The agency estimates that 1,750 fisherfolk in 13 coastal villages have been affected by the spill.

The St. Thomas Aquinas ferry was carrying more than 800 passengers and crew when the collision occurred off the city of Talisay in Cebu Province. To date, the death toll stands at 76, with 44 others still missing.

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Technical divers from the Philippine Navy on their way to recover the bodies of passengers and crew of the ferry St. Thomas Aquinas 1 (Photo courtesy Philippine Navy)

Lieutenant Commander Noel Escalona, operations officer of Naval Forces-Central, said 35 of the bodies were recovered from the sunken ferry by specialized technical divers. Escalona said oil leaking from the sunken ferry, strong water currents, strong winds and wave on the sea surface and floating debris inside the ship have hampered their work.

The Province of Cebu declared a state of calamity on Monday.

Today, the Philippines Coast Guard’s Special Board of Marine Inquiry began investigating the incident at the headquarters of the Coast Guard District Central Visayas in Cebu City.

The Department of Environment and Natural Resources, through its Environmental Management Bureau, also will conduct a field investigation to determine the extent of damage caused by the spill and collect water samples for further laboratory tests, according to DENR-7 Information Officer Dr. Eddie Llamedo.

The DENR team will assist the investigation led by the Philippine Coast Guard.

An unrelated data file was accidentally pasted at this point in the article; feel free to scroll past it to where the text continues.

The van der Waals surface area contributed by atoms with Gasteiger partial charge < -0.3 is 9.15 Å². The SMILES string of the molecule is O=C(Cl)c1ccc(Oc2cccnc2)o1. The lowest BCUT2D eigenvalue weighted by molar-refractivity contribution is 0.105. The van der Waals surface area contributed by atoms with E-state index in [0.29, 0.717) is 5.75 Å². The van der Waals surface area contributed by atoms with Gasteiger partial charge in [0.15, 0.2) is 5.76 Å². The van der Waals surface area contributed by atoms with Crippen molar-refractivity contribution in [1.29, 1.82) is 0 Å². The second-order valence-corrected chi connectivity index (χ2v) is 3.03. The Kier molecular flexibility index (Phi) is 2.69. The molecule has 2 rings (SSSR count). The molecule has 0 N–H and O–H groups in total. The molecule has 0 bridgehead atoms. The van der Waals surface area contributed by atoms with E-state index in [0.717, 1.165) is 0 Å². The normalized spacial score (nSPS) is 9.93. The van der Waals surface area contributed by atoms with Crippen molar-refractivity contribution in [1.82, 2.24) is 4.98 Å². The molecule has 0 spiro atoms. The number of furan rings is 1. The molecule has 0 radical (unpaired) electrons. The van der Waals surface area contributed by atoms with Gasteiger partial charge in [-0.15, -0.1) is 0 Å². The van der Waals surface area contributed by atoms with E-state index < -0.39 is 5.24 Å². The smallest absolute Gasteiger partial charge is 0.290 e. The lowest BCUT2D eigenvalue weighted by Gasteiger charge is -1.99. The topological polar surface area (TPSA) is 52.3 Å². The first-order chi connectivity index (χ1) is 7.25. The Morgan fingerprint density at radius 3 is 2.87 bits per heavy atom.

The captain of the St. Thomas of Aquinas submitted himself for an initial investigation by the Special Board of Marine Inquiry today at the Headquarters of the Coast Guard District Central Visayas in Cebu City.

Capt. Reynan Bermejo told the investigators that many attempts to communicate with the Sulpicio Express 7 at Channel 16, the official radio public frequency used by ships to communicate, were unanswered. Bermejo said only radar contact was made with the approaching cargo vessel.

Bermejo said he was inbound, while the Sulpicio Express 7 was outbound with a point of collision on the inbound lane of the traffic separation scheme.

He said his vessel was trapped between shallow waters and the outbound cargo vessel, which had moved into the inbound lane.

The 2Go company said the St. Thomas Aquinas was carrying mostly agricultural products from Mindanao since the vessel came from Surigao and Nasipit port. There were no cargoes marked as Dangerous Goods.

The Philippine Span Asia Carrier Corp., formerly Sulpicio Lines, said it is conducting its own probe of the incident. But the company also said it will not be issuing more statements to the press until the official government investigation is concluded, and the findings are released to the public.

This is the second major oil spill in Philippine waters in the past two weeks. A massive diesel spill August 9 from an underwater pipe owned by the Philippines’ largest oil company, Petron Corporation, fouled the waters of Manila Bay.